Our house is on fire. I am here to say, our house is on fire...

 

Adults keep saying: “We owe it to the young people to give them hope.” But I don’t want our hope. I don’t want you to be hopeful. I want you to panic. I want you to feel the fear I feel every day. And then I want you to act.

 

I want you to act as you would in a crisis. I want you to act as if our house is on fire. Because it is.

                       

There is much to talk about in her speech: the explicit, plain language that makes her message absolutely and unequivocally clear. The very short sentences (like the last one, “Because it is.”) offset by some as long as 40 words that help achieve a dynamic and steady rhythm. The use of direct address (“I want you to act.”). The stark contrast between ineffective, dithering “adults” and young people on a mission. And, again, the use of repetition, which she uses throughout but perhaps most notably in the last part of the speech: “I don’t want; I don’t want” followed by “I want,” “I want,” “I want,” “I want,” “I want.” Thunberg stands straight and tall before her audience, looking directly at them and speaking as if without notes. “I want you to act as if our house is on fire. Because it is.” Here her use of repetition is artful, expressive, intensifying with each clause. Soft spoken, steady, often understated—but carrying a big message.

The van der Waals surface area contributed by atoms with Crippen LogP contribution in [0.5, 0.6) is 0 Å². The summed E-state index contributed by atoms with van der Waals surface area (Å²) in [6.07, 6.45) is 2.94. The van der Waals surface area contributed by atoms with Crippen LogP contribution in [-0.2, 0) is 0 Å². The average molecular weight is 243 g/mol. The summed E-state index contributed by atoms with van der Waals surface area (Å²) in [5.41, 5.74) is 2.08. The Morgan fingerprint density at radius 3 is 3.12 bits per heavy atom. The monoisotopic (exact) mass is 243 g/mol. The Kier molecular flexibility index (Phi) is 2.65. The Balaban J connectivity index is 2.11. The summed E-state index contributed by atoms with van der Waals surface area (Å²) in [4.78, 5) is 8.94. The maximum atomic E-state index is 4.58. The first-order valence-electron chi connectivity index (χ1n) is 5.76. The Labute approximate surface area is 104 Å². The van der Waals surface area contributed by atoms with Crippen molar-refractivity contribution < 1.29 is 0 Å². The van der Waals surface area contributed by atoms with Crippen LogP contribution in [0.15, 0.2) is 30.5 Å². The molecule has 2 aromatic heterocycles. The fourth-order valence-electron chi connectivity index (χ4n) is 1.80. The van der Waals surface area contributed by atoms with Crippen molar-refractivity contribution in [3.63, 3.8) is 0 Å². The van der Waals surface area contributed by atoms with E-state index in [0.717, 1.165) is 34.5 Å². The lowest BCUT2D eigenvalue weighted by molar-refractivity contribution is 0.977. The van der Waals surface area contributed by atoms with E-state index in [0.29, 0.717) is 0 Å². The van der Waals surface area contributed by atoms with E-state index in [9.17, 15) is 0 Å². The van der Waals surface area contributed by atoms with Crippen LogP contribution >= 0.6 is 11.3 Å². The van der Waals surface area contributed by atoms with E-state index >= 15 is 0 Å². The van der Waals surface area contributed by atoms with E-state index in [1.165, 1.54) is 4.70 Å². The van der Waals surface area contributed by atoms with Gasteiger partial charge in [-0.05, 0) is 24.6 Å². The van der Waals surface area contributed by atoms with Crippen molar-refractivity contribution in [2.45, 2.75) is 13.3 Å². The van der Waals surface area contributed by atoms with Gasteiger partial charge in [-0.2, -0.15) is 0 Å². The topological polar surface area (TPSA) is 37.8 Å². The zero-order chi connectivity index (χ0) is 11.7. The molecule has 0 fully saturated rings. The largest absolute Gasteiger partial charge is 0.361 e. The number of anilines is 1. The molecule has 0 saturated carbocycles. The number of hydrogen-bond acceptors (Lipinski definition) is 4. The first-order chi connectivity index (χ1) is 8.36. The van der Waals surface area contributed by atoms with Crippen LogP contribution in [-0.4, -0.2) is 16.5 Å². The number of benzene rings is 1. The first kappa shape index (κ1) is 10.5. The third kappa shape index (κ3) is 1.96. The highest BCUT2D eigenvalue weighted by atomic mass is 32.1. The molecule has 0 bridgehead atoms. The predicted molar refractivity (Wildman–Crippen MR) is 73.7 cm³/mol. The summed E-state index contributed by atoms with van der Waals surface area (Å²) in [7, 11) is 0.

Our students could learn a lot from watching one of Thunberg’s presentations and then studying the transcript with care. In an age of “optics,” when images reign supreme and sound bites dominate, she offers some of her own that are truly memorable.

 

I like to challenge students to take a subject they are passionate about and to prepare a brief oral presentation, using examples like this one from Thunberg (or other speakers) to inspire them to concentrate on style and delivery. Because they matter, perhaps more today than ever.

 

Image Credit: Photo by Leonhard Lenz [CC0] via Wikimedia Commons

Ashley ShawAshley Shaw is a graduate student at Kennesaw State University working towards a Masters in the Arts of Professional Writing with a focus on composition and rhetoric. She teaches First-Year English Composition and Rhetoric courses and works at a private high school during the day. Along with teaching experience, she has worked as an editor and a marketer and brings these experiences into the classroom to help students learn how they will use academic lessons when writing in professional settings.

 

“Do I really need to learn this?”

“Will I ever actually do this again?”

“I’m a [fill in the blank] major. Will I ever actually have to write this stuff?”

 

These are questions I hear all of the time from students. The short answer to these questions is, of course, yes. However, saying yes isn’t always enough.

 

Professional Writing in an FYC Classroom

 

Having worked in the professional world before coming back to school to teach, I have seen the effects of a lack of professional writing in FYC classes: Writers are not less capable, but, in my experience, they are less confident and less sure about how to begin a writing assignment in the workplace. Because of this, I use examples from various professions to show how the learning objectives and tasks of the class apply to the types of writing students will do outside of school.

 

Background Reading

 

 

Assignment: Writing for a Real Audience